Just when you thought the last 24 hours’ news couldn’t get more bizarre…

Labour’s MP for Norwich North Ian Gibson has quit the House of Commons with immediate effect, triggering a by-election. The Norwich Evening News has his full statement, in which he makes clear his anger at Labour’s handling of disciplinary action following the Daily Telegraph’s allegations over his expenses claims:

It has been my great honour to have served the people of Norwich North as their MP since 1997. … I wish to publicly thank the hundreds of people who sent me messages of support. The decision of the NEC leaves me today bowed but not broken. However, I believe that my position as an MP between now and the next election is untenable. And after discussions with my family, colleagues, party members and my admirable staff, I have decided to tender my resignation as an MP with immediate effect and I expect it to be accepted.”

Here’s the 2005 general election result for Norwich North:

Labour, Ian Gibson – 21,097 (44.9%)
Conservative, James Tumbridge – 15,638 (33.2%)
Liberal Democrat, Robin Whitmore – 7,616 (16.2)
Green, Adrian Holmes – 1,252 (2.7%)
UK Independence, John Youles – 1,122 (2.4%)
Majority: 5,459 (11.6%)
Turnout: 47,033 (61.1%)

So a swing of 6% from Labour to Tory will turn this seat blue, and trigger the next bout of Gordon-Must-Go leadership speculation (if he’s still leader by the time of the by-election, that is).

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This entry was posted in News and Parliamentary by-elections.


  • Terry Gilbert 5th Jun '09 - 6:02pm

    It is a good opportunity for an independent – and Bell has good links to Archant, which owns the local paper. But if not, it will be interesting to see whether a Tory win in the City would affect the key Lib Dem target in Norwich South, next door – which shares the same paper.

    Will Labour delay the by-election? (I think the defending party can wait up to six months – does anyone know the rules for certain?) They can hardly be keen to have it now! Or will they want the embarrassment over quickly?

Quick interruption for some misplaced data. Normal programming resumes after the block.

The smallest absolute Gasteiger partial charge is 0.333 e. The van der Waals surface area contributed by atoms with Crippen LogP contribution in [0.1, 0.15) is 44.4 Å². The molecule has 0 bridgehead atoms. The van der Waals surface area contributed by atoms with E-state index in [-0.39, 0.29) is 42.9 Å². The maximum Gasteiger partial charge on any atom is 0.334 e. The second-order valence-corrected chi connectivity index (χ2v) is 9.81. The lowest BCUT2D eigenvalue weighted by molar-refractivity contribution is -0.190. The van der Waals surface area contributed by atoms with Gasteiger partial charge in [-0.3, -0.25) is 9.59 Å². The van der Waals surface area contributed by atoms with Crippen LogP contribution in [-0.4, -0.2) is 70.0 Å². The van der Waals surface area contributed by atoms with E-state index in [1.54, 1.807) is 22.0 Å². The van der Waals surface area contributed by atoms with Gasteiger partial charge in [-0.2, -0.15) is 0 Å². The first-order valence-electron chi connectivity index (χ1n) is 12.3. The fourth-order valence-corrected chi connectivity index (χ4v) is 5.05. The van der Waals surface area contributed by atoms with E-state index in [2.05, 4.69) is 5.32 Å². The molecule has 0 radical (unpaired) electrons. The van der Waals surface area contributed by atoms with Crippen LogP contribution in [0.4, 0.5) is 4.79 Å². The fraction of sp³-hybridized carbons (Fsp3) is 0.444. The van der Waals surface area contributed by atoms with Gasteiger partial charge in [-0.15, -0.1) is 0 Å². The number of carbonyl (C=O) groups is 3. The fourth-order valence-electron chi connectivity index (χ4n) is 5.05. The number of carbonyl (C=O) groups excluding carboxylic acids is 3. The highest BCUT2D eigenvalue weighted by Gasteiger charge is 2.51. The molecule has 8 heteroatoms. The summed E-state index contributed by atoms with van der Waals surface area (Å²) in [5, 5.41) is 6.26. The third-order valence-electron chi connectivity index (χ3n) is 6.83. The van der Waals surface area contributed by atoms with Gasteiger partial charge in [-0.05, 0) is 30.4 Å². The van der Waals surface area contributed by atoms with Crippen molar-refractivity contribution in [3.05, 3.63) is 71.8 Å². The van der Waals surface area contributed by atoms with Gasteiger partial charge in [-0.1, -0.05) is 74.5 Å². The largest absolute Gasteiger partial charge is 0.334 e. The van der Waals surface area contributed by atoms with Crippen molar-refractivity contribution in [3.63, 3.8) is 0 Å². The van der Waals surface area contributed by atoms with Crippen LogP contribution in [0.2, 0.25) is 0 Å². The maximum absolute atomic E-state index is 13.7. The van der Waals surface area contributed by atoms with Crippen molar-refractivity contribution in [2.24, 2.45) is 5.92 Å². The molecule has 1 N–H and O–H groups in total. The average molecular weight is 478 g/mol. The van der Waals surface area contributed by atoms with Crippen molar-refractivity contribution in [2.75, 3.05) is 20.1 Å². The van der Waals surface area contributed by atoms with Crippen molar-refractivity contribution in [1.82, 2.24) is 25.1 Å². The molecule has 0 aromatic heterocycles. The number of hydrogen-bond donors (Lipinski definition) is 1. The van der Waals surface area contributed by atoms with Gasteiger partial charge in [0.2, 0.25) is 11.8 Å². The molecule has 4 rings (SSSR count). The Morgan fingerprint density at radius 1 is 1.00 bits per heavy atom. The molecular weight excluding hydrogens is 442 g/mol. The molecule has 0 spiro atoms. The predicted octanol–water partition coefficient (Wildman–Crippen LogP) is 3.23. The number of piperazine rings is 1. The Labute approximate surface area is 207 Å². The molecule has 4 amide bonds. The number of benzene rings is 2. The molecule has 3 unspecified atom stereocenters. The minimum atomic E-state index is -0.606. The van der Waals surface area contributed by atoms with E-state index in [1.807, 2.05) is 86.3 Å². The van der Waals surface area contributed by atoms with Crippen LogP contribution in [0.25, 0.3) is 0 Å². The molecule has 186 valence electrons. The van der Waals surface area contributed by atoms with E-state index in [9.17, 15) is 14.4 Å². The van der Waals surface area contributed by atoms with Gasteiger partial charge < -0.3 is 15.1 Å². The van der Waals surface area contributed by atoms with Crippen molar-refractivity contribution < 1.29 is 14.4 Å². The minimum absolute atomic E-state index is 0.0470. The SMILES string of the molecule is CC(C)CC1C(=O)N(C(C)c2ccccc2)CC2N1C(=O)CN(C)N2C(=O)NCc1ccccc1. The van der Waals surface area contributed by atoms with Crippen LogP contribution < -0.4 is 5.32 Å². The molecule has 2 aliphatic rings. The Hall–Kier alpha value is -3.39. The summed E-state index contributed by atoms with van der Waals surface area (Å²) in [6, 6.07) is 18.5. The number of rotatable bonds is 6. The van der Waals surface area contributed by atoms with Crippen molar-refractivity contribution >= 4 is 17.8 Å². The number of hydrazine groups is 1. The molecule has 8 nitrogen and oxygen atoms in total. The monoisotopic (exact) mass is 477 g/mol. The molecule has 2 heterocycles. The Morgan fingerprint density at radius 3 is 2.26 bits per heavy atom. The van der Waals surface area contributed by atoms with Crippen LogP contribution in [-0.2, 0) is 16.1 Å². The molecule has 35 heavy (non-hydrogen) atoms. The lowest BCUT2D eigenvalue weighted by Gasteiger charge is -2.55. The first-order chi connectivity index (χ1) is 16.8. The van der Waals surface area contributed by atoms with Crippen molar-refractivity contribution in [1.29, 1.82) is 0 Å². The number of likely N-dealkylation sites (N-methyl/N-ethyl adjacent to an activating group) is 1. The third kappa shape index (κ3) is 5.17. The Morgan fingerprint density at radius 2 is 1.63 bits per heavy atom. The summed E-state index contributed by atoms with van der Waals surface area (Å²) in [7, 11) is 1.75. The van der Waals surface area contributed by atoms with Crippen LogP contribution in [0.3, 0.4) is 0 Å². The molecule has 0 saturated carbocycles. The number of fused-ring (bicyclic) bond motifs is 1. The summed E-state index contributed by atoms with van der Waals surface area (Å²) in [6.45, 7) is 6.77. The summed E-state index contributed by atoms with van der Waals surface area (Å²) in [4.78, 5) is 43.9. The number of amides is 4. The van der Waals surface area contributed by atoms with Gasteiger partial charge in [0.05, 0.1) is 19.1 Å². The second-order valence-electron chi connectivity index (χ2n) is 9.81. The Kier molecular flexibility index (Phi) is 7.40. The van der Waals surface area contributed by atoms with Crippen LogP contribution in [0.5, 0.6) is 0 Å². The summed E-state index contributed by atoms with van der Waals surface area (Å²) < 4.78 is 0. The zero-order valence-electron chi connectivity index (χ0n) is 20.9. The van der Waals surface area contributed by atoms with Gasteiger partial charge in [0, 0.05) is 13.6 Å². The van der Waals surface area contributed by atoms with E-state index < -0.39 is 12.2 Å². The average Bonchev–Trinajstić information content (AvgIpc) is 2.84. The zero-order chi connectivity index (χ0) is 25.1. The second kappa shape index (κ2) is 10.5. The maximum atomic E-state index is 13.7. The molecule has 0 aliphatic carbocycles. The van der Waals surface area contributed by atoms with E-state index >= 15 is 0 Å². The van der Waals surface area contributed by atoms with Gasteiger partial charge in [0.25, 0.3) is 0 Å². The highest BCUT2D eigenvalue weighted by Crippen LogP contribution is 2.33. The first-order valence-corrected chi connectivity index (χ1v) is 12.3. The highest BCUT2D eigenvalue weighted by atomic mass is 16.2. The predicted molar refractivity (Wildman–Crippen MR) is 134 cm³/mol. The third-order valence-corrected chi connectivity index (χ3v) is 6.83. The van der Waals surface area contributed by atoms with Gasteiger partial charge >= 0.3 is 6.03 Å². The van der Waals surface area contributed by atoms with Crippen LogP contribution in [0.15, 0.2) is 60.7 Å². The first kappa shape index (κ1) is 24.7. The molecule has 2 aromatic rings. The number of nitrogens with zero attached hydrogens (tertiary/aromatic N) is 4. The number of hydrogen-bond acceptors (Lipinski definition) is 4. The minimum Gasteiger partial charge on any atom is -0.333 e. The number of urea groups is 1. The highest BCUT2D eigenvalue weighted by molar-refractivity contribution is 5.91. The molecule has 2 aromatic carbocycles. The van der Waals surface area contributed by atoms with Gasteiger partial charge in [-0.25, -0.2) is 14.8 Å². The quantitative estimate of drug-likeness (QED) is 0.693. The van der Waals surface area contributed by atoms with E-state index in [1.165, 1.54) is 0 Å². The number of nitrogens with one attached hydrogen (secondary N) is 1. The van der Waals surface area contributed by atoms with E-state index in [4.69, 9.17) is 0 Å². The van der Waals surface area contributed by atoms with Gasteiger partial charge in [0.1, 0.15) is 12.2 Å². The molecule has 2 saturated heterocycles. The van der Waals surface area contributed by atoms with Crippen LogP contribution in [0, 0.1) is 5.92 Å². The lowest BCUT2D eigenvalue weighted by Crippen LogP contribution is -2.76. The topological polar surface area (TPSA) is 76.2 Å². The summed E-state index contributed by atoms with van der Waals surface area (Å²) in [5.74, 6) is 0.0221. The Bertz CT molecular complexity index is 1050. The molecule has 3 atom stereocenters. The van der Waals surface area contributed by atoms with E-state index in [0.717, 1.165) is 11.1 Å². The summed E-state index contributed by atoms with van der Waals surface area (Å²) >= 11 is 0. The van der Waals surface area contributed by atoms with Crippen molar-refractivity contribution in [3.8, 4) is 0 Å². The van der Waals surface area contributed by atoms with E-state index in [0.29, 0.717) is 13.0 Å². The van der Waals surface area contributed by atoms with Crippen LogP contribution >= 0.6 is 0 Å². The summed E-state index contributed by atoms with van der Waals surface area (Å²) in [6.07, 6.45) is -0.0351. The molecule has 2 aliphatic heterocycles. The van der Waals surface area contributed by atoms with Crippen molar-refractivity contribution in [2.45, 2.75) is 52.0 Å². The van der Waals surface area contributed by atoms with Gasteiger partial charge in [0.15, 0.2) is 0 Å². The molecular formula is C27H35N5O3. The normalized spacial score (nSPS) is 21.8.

• Craig Murray will be standing as an anti-sleaze Independent. He is a good Liberal, with a history in the party and a fine record on Liberal issues. The LDs as such are never going to win this by-election at this time. But by standing aside for Craig Murray we could get into the Commons someone who will be a good MP for Norwich North, can hold the seat at a General Election, and will be voting on the same side as LDs. virtually all the time. The Tories would be embarrassed to stand against him.

  • I have to disagree with Richard. We should not stand aside for Craig Murray no matter how liberal his views may be. Voters in all by-elections should always be given the opportunity to vote for the official Liberal Democrat candidate. Let’s get up to Norwich and show that we are the ones to reform our politics.

  • I would agree with RMC if there was a prospect of a good result. However, the tories have gotten better at by-elections and todays results show the public mood. It looks set to be another Crewe & Nantwich to me. Backing an independent who may well agree to take our whip on a range of procedural matters might be better option than a poor third place.

    But it is of course up to the local & national parties. Hopefully they will take advice from the national party, and everyone will keep in mind the target seat next door.

  • “It looks set to be another Crewe & Nantwich to me.”

    If that implies that C&N was a poor result then (given the circumstances) that is the wrong implication

  • That’s not so bizarre.

    7 People in the cabinet who can’t be questioned in the Commons is though

  • Carl Mayhew 5th Jun '09 - 8:56pm

    Why would we not fight this again? Lets not forget part of this seat comes under the new Broadland seat which is one of our targets.

  • Hywel: It implies that another C&N is less useful to us than a decent result for a Lib Dem backed independent. Given the circumstances, if you will.

    It may be a high % for a campaign to achieve in those circumstances- I know it probably was because I went. But a reduced third place is not a “good” result.

    Mayhew: Sure, but if we are at risk of a poor third it won’t help us there.

  • Carl Mayhew 5th Jun '09 - 9:21pm

    I don’t think delivery or door knocking will do any harm compared to not standing at all.

    Plus I also should point out part of the seat is actually in the South seat too.

    That is also a target seat. Do you want to tell them, lets not bother because we might lose???

  • No, you are correct, in that case we will certainly stand and I agree we must. On consideration I anyhow recalled that Craig Murray can be somewhat… unreliable in PR terms in any case.

    I do have more respect for him that many of the other independents, as he has a long standing interest in politics as opposed to them. But nonetheless the only circumstance to back independents is when carefully planned like with Bell or in Kiddiminster, even aside from Bells possible suitability or lack thereof. I was wrong to consider just the imaginary electoral maths, there has to be a proper process and not just snap decisions.

  • Well thats true to an extent. However if you wanted to stand as a Lib Dem candidate in a GE I am confident you would have been able to. You have chosen not to do so.

    You don’t get to make unilateral demands of a whole party, especially one with democratic processes.